Slow flowers in Ahuroa Valley: How Aila Morgan Guthrie grew a seasonal-flower business from the ground up


A psychology student’s budding business, providing solace when she most needed it, is rooted in the belief that homegrown flowers can heal the mind, body and soul.

Words: Cari Johnson  Photos: Alistair Guthrie

Tucked into brown envelopes beneath Aila Morgan Guthrie’s bed are the seeds she will sow in the coming months and years, all neatly arranged and labeled. Aila, 20, has big plans for her little darlings.

The only (slight) challenge is finding room for the cosmos, poppies and zinnias that will inevitably expand her 400-square-metre flower garden by another row or two. And the dahlia tubers drying in the shed? Don’t get her started.

This young woman, born in Auckland, felt the call of wide-open skies long before seeds were tumbling from her pockets. As a young girl, she was perfectly content to watch the sprouts in her child-sized veggie patch grow at a snail’s pace. If only the carrots and tomatoes would grow a teeny bit faster so she could give her rescued guinea pigs a homegrown snack. “Mama,” the little girl pronounced one day. “I’m happiest with my hands in the dirt.”

But it was a love of horseback riding that took her to the rural outskirts of west Auckland each week as a child; as a teenager, she show-jumped competitively.

Everything was looking pretty spectacular for the 16-year-old, when her parents chanced upon a historic (and horse-friendly) homestead for sale in the Ahuroa Valley, 50 minutes north of Auckland. Until — a week after the family settled on their new property — it wasn’t.

No one knew what was wrong when Aila began suffering from sinus infections. Sixteen, in fact, in a single year. The Guthries were knee-deep in renovations and building a stable when her mysterious ailment became even more distressing.

Aila began to faint. Inconclusive blood tests, CAT scans, sinus surgery, and a few head-scratching moments later, a cardiologist diagnosed her with autonomic dysfunction, a condition that indicates damage to the autonomic nervous system. Her dream to gallop into a free-range life with her horse Max came to a halt.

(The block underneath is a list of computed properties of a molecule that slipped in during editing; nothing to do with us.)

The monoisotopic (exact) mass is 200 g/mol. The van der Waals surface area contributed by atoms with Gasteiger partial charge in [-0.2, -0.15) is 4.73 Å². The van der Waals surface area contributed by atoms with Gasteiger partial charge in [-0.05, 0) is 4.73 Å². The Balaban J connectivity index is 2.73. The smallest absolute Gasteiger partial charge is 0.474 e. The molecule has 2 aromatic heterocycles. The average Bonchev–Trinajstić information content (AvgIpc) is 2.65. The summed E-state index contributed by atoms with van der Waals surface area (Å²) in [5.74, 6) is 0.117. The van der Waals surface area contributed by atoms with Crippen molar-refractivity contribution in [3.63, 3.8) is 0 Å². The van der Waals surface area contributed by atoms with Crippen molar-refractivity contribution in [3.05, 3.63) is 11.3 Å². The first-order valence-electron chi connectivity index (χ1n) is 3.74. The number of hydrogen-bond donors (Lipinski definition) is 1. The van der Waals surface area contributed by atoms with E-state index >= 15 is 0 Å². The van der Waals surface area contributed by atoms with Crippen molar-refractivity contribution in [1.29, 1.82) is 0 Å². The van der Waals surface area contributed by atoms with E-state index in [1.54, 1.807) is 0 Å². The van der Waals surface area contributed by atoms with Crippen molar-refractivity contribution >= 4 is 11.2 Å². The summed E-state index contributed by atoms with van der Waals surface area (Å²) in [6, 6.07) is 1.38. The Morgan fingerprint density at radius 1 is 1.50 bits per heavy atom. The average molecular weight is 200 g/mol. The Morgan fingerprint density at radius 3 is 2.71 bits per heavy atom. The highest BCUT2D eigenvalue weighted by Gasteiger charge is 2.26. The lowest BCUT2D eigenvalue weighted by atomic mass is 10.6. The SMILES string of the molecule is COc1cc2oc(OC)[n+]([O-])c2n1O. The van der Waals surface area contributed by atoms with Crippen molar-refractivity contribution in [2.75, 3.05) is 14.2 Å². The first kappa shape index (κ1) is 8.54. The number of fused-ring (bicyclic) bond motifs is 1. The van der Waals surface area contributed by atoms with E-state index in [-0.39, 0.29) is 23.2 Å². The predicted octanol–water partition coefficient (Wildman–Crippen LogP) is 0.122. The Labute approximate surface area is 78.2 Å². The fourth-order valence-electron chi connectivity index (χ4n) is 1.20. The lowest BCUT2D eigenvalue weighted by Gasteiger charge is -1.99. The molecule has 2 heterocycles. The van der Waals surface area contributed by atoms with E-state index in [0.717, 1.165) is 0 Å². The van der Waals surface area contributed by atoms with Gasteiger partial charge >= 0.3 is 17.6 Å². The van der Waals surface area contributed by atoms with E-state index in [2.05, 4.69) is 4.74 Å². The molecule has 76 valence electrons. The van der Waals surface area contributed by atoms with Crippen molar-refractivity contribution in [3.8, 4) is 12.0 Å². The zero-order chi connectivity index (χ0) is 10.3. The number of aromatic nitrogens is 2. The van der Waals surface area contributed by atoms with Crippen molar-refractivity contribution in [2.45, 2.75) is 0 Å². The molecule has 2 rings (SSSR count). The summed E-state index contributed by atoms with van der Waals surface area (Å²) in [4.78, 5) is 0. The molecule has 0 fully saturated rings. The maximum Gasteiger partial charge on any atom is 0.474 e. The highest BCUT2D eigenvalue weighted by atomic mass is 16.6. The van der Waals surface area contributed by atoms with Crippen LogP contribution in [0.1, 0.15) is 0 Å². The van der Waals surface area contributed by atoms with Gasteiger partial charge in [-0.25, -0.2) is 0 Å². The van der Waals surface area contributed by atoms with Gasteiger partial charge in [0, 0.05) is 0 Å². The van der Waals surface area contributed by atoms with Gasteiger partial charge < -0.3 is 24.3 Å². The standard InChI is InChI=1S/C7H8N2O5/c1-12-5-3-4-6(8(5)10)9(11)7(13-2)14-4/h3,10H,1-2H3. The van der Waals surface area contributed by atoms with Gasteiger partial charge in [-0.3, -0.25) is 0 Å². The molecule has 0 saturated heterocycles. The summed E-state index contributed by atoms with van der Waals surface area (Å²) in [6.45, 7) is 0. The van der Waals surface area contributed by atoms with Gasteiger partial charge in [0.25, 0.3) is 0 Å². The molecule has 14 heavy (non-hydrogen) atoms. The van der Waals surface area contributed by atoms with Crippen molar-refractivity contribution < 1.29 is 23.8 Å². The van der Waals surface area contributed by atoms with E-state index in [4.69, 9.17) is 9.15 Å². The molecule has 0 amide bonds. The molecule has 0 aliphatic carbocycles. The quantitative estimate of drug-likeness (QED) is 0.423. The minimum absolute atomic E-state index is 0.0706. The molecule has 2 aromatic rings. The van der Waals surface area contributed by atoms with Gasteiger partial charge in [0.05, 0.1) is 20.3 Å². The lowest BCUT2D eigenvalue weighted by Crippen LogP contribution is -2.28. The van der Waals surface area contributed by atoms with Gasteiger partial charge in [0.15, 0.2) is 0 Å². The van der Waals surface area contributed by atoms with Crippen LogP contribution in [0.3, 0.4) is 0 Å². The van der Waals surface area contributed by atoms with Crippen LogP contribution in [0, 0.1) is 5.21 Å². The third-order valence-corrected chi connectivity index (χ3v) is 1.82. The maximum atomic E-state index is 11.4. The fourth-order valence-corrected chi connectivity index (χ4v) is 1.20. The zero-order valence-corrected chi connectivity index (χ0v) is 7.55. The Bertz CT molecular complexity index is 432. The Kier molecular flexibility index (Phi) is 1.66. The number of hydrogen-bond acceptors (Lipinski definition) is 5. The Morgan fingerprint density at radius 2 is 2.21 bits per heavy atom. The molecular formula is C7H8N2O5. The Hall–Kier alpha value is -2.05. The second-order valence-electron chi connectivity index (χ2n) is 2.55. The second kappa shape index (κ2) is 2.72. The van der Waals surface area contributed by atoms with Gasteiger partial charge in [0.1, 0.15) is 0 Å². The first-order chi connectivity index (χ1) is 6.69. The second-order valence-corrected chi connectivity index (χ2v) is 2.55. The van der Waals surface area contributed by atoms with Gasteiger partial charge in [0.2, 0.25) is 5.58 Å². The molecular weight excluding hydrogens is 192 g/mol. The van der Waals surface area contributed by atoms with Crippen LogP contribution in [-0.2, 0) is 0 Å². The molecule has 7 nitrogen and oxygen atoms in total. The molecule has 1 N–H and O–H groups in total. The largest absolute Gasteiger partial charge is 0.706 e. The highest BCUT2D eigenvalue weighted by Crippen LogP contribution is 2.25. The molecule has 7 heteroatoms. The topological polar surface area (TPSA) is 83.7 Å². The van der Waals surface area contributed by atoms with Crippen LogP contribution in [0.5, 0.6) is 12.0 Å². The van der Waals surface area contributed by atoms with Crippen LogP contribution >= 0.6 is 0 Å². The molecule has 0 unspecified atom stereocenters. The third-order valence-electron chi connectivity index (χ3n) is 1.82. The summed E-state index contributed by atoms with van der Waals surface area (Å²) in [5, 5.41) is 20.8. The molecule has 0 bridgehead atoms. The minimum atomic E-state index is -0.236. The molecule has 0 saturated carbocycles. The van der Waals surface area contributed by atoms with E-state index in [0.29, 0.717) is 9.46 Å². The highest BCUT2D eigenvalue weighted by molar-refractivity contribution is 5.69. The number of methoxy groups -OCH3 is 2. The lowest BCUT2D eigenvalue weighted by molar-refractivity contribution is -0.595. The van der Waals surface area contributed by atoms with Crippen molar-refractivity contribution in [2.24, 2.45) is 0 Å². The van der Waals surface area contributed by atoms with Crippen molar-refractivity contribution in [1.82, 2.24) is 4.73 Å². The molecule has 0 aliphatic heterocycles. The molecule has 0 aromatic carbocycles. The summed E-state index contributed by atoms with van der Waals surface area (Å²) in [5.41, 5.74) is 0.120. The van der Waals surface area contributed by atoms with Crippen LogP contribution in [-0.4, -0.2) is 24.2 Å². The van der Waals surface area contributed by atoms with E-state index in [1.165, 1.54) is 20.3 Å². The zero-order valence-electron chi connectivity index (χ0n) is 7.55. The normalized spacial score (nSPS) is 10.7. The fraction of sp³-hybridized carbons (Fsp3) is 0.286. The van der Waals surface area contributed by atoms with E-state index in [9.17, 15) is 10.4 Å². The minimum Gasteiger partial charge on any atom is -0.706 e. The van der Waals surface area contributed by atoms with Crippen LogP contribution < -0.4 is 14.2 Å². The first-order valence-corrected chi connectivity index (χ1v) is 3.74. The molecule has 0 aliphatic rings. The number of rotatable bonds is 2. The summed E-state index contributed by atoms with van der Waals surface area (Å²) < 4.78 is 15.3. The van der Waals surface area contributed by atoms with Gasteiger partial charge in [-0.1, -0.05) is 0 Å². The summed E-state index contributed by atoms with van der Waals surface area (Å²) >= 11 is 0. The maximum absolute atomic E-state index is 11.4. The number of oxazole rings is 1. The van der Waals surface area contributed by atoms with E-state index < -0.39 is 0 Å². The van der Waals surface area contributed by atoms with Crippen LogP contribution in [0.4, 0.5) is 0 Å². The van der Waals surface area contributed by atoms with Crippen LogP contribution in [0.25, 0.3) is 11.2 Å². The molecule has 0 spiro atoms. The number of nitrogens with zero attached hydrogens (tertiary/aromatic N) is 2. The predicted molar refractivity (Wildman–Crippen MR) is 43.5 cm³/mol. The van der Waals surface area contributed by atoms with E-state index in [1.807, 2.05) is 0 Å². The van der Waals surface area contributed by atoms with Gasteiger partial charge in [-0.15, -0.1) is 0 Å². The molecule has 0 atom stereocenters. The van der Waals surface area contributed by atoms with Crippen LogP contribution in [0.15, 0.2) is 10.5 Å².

Says Aila: “It was like I didn’t know my body anymore. All the automatic things a body normally does were no longer working. I couldn’t regulate my breathing, my core temperature, my digestion, swallowing and blood pressure. I became so deconditioned that I could no longer go to school or ride my horse.

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“The cardiologist said there was no cure, that I needed to build up my strength and undergo an intense physiotherapy rehabilitation programme. That year I sold my horse. It was too painful knowing I couldn’t ride him because I was no longer physically strong enough.”

Today, Aila wanders through a flower garden with little resemblance to its days as a horse paddock. Bumblebees nap in the dahlias as she snips her way through the rows. It was dahlias that drew this slip of a young woman into the garden once again.

In 2017, intense physiotherapy was prescribed; Aila prescribed for herself evenings in the flower garden her mum had built for her, no matter how arduous those 30 steps were to take. “I wasn’t missing out. I once felt more comfortable on a horse than on my own two feet. With that taken away, I needed something to centre myself,” she says.

This determination carried on into young adulthood. After considerable progress with physiotherapy, Aila marched up to Mahurangi College for her final year of high school — no first-day jitters here. She made friends and loved her new country life until another symptom rudely interrupted the year that was supposed to be normal.

This time her joints began to pop, click and sometimes dislocate. A rheumatologist concluded she had Ehlers-Danlos, a genetic disorder that went undetected until symptoms (such as autonomic dysfunction) flared up in her teenage years.

“Suddenly at physio, the weights came down, and I couldn’t run anymore. I had to get injections that formed scar tissue around my joints. But as horrible as they were, they worked,” says Aila.

On her 18th birthday, Aila walked into the private dining room at Auckland’s Orphan’s Kitchen to find everyone — from her doctor and physiologists to her former deputy principal — raising a glass to the girl who refused to let anything get in the way of life.

Persistence is also a key ingredient for a bountiful garden. While coping with her condition, Aila was unintentionally growing a small-scale flower farm. It began with four rows of dahlia tubers and a few watermelon seedlings. The following year she doubled the plot: four additional rows, 20 watermelon plants.

At this rate, it wasn’t a surprise when Aila declared that dahlias (as well as other annuals) would take over an entire paddock. She left enough room for 95 watermelon plants. “Watermelons were coming out of our ears,” says Aila. “We couldn’t open the car door without a few tumbling out.”

Their bounty had become too bountiful. The Guthries gave away flowers and watermelons until, one day in Matakana, Aila and her mum took a bucket of dahlias to a florist and walked out with $40 in pocket money. And thus, the idea for her cut-flower business, Hands in the Dirt, was born.

Golden retriever Tovi and burmese-burmilla Hugo have assumed the critical role of giving Aila an excuse for a quick break. Her animals, not dissimilar to the guinea pigs that roamed her garden when she was a child, are only ever a few strides away from the action.